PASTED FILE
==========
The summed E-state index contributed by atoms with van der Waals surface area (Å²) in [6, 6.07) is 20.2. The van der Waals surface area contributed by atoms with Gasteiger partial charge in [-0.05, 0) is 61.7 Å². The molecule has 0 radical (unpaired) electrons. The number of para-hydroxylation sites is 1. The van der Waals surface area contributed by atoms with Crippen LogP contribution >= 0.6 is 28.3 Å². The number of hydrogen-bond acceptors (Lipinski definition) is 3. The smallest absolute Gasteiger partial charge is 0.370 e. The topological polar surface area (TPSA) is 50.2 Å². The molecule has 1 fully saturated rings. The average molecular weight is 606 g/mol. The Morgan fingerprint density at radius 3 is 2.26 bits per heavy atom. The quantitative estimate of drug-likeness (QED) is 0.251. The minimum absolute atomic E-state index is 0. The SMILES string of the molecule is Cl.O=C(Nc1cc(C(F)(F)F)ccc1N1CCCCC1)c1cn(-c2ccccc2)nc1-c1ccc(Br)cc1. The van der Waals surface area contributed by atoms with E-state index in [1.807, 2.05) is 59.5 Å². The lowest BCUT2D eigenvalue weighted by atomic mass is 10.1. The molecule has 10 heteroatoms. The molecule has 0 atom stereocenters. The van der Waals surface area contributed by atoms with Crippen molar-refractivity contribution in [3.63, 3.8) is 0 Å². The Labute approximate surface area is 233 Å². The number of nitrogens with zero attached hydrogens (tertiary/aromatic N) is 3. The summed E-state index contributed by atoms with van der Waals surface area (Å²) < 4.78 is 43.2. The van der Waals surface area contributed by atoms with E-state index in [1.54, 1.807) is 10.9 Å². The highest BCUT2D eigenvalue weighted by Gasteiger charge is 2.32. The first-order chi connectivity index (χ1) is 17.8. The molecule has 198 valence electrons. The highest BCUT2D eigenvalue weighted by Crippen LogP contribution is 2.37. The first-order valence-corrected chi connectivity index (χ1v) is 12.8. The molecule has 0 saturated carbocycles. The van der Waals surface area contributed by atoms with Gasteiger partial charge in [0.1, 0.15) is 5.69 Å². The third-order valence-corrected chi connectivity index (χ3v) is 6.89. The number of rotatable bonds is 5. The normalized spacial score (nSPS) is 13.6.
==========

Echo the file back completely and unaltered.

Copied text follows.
The summed E-state index contributed by atoms with van der Waals surface area (Å²) in [6, 6.07) is 20.2. The van der Waals surface area contributed by atoms with Gasteiger partial charge in [-0.05, 0) is 61.7 Å². The molecule has 0 radical (unpaired) electrons. The number of para-hydroxylation sites is 1. The van der Waals surface area contributed by atoms with Crippen LogP contribution >= 0.6 is 28.3 Å². The number of hydrogen-bond acceptors (Lipinski definition) is 3. The smallest absolute Gasteiger partial charge is 0.370 e. The topological polar surface area (TPSA) is 50.2 Å². The molecule has 1 fully saturated rings. The average molecular weight is 606 g/mol. The Morgan fingerprint density at radius 3 is 2.26 bits per heavy atom. The quantitative estimate of drug-likeness (QED) is 0.251. The minimum absolute atomic E-state index is 0. The SMILES string of the molecule is Cl.O=C(Nc1cc(C(F)(F)F)ccc1N1CCCCC1)c1cn(-c2ccccc2)nc1-c1ccc(Br)cc1. The van der Waals surface area contributed by atoms with E-state index in [1.807, 2.05) is 59.5 Å². The lowest BCUT2D eigenvalue weighted by atomic mass is 10.1. The molecule has 10 heteroatoms. The molecule has 0 atom stereocenters. The van der Waals surface area contributed by atoms with Crippen molar-refractivity contribution in [3.63, 3.8) is 0 Å². The Labute approximate surface area is 233 Å². The number of nitrogens with zero attached hydrogens (tertiary/aromatic N) is 3. The summed E-state index contributed by atoms with van der Waals surface area (Å²) < 4.78 is 43.2. The van der Waals surface area contributed by atoms with E-state index in [1.54, 1.807) is 10.9 Å². The highest BCUT2D eigenvalue weighted by Gasteiger charge is 2.32. The first-order chi connectivity index (χ1) is 17.8. The molecule has 198 valence electrons. The highest BCUT2D eigenvalue weighted by Crippen LogP contribution is 2.37. The first-order valence-corrected chi connectivity index (χ1v) is 12.8. The molecule has 0 saturated carbocycles. The van der Waals surface area contributed by atoms with Gasteiger partial charge in [0.1, 0.15) is 5.69 Å². The third-order valence-corrected chi connectivity index (χ3v) is 6.89. The number of rotatable bonds is 5. The normalized spacial score (nSPS) is 13.6.